Strategic Objectives

The ICSG has four strategic objectives.

Research Capacity:

ICSG contributes to international scientific knowledge on ageing and public policy, and in doing so is engaged in building and sustaining national and European research capacity for the study of social, economic and cultural aspects of ageing.


ICSG seeks to co-produce relevant and practicable research through the formation of active collaborative research relationships with older people, representative organisations and national and international policy stakeholders.

Policy analysis:

ICSG works to establish ageing as a cross-cutting public policy focus in Ireland and in Europe, thereby influencing the formulation of policy and informing an evidence-based engagement of policy levers for improving the lives of older people.

Research Led Teaching & Training:

ICSG endeavours to develop ageing and public policy as an academic field and a focus for professional development, and is engaged in designing programmes for third-level students and people working in the ageing sector.

Research Themes

Using ICSG’s aim as a guiding frame, the Centre is committed to producing research that actively responds to emerging and critical gaps in scientific knowledge and policy formulation on ageing and the life course. Our work and focus therefore evolves and adapts to the needs of scientific, policy and stakeholder communities nationally and internationally. Current programmes can be grouped under four interconnected themes on ageing and the life course:

What We Do

Social exclusion and inequity

Old age social exclusion continues to be a critical public policy concern for some individuals and groups of the older population. Accumulation of life risks, age-related vulnerabilities (e.g. health issues; contraction of social networks) and few opportunities to lift oneself out of exclusion can mean that exclusion is amplified in impact and prevalence in older age. Manifest as inequities in key areas of life, research on this theme investigates the drivers of multidimensional old-age exclusion that emerge from micro circumstances of individuals, meso contexts, and broader macro forces. Our work thus considers: the life experiences of older adults; the communities and neighbourhoods that they live in; the structural conditions they live through; and the social and policy institutions that they engage with. Researchers working on this topic contribute to conceptual and empirical knowledge, and policy debates concerning how issues of exclusion are represented in and addressed by public policy.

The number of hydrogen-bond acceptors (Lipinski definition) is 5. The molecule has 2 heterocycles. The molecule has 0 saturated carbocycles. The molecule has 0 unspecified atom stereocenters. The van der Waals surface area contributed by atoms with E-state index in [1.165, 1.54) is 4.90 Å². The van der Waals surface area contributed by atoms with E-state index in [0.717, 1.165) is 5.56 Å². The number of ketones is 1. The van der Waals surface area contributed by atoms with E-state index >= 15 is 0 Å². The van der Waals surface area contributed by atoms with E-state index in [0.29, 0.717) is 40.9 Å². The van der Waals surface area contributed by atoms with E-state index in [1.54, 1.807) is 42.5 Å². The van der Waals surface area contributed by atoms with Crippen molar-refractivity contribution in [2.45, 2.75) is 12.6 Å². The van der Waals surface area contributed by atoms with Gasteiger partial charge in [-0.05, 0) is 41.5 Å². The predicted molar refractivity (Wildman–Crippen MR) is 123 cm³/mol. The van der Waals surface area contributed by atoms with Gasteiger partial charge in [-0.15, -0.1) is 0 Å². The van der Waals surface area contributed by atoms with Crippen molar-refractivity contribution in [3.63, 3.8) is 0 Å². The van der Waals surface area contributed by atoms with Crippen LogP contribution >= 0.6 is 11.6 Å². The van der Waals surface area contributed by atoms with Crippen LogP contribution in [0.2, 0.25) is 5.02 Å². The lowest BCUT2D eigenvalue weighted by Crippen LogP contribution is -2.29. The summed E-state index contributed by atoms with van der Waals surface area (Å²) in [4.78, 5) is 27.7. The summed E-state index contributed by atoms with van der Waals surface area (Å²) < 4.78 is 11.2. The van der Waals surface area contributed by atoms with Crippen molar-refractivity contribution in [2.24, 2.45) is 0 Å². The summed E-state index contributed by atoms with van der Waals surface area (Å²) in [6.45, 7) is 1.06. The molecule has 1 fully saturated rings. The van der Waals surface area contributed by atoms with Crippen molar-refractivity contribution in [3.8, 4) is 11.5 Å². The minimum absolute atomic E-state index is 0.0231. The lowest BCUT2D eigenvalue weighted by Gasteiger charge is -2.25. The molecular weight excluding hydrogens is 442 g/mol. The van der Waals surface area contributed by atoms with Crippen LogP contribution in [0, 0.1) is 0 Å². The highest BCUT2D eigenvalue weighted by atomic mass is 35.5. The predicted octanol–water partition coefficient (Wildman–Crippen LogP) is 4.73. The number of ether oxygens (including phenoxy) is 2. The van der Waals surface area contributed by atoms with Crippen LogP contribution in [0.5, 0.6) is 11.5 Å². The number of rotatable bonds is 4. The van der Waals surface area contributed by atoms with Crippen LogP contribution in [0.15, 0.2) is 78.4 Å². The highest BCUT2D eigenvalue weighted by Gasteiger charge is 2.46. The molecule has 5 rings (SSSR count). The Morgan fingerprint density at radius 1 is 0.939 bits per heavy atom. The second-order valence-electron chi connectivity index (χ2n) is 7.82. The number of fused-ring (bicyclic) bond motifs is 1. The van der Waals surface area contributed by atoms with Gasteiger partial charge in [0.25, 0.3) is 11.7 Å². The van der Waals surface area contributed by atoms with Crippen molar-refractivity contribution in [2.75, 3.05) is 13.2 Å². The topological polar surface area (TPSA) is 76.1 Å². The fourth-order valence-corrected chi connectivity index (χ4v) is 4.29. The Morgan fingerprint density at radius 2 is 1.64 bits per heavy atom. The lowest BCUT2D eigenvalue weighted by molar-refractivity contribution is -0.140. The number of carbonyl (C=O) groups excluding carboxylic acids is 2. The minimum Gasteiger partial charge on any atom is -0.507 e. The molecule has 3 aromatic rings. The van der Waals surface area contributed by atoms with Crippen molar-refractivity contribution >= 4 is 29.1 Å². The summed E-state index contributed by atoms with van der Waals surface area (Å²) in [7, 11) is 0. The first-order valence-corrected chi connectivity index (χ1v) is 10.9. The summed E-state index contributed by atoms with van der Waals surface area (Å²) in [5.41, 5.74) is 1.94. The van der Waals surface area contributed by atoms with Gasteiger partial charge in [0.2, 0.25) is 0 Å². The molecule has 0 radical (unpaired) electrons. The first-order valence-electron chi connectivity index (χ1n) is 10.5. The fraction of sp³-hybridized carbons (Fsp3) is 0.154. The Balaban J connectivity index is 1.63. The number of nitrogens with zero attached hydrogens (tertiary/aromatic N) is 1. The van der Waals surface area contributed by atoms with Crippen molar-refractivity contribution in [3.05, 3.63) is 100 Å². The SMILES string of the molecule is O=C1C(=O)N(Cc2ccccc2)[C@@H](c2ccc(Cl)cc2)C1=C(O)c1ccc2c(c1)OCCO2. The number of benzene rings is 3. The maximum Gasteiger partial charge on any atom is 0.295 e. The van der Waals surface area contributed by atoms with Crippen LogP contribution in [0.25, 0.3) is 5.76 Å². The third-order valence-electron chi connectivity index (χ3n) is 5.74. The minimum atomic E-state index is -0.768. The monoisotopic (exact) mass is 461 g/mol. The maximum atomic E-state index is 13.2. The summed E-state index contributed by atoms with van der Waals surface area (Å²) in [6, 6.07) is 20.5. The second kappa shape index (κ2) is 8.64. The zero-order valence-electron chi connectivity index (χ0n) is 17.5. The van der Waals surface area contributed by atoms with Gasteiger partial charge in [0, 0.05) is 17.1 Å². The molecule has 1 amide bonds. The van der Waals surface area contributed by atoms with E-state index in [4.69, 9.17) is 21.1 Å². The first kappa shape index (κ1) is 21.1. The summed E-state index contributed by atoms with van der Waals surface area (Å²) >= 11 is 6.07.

What We Do

Work and Retirement

The significance of work and retirement is now well-established as a critical public policy issue at national, European and international levels. Due to concern over the projected increase in the number of older people dependent upon public pension systems, there has been a widespread adoption of extended working life policies, higher workforce contributions and stronger ties between pension rate bands and actual worked years. Different patterns of labour force participation and pension system access, however, means that some groups of the older population may be particularly disadvantaged by such measures. Research on this theme explores the impact of work life trajectories on retirement decision making and later life health and well-being experiences. Incorporating a gendered life-course lens, this work considers the role of precarious work and public policy approaches in this dynamic. Attention is also given to how fair and sustainable taxation reforms can increase the equality of retirement experiences amongst older cohorts.

What We Do

Place and changing contexts

Reflecting the importance of where someone lives in older age, researchers working on this theme explore place and place-based communities as critical factors that can shape experiences in later life. Emphasising the impact of structural and social change on local contexts, research programmes are dedicated to understanding how places can be crucial enablers of societal participation and can protect against disadvantage experienced by some older people. Work on this theme considers multiple dimensions of place, including: geographical and physical aspects, embedded infrastructure; and social and cultural characteristics, and how people connect with their place and community across the life course. The notion of belonging and home, processes of change, and required public policy supports are typically central to this work. While a range of spatial environments (including urban, urban deprived, fringe, remote, and dispersed settings) are considered within these programmes, this theme builds on a long-standing focus on rural ageing within the ICSG.

What We Do

Infrastructures of care and support

The availability, relevance and quality of care and support are crucial in later life. Shifts in welfare system composition, increasing privatisation and debates about risk individualisation, mean that the relationship between formal and informal infrastructures is becoming more complex and, sometimes, more ambiguous. Research on this theme considers the implications of these dynamics for the role of state health and social care actors, communities, the voluntary sector, and older people themselves within care and support processes. Work in this area can include impact assessments, evaluations and exploratory research in the areas of long-term and community care provision, the role of migrant care workers, and hidden support practices in the community. Research also considers the intertwinement of health and well being outcomes for older people and their cares, and the relevance of care and support policy and structures to the needs and agency of marginalised groups of the older population.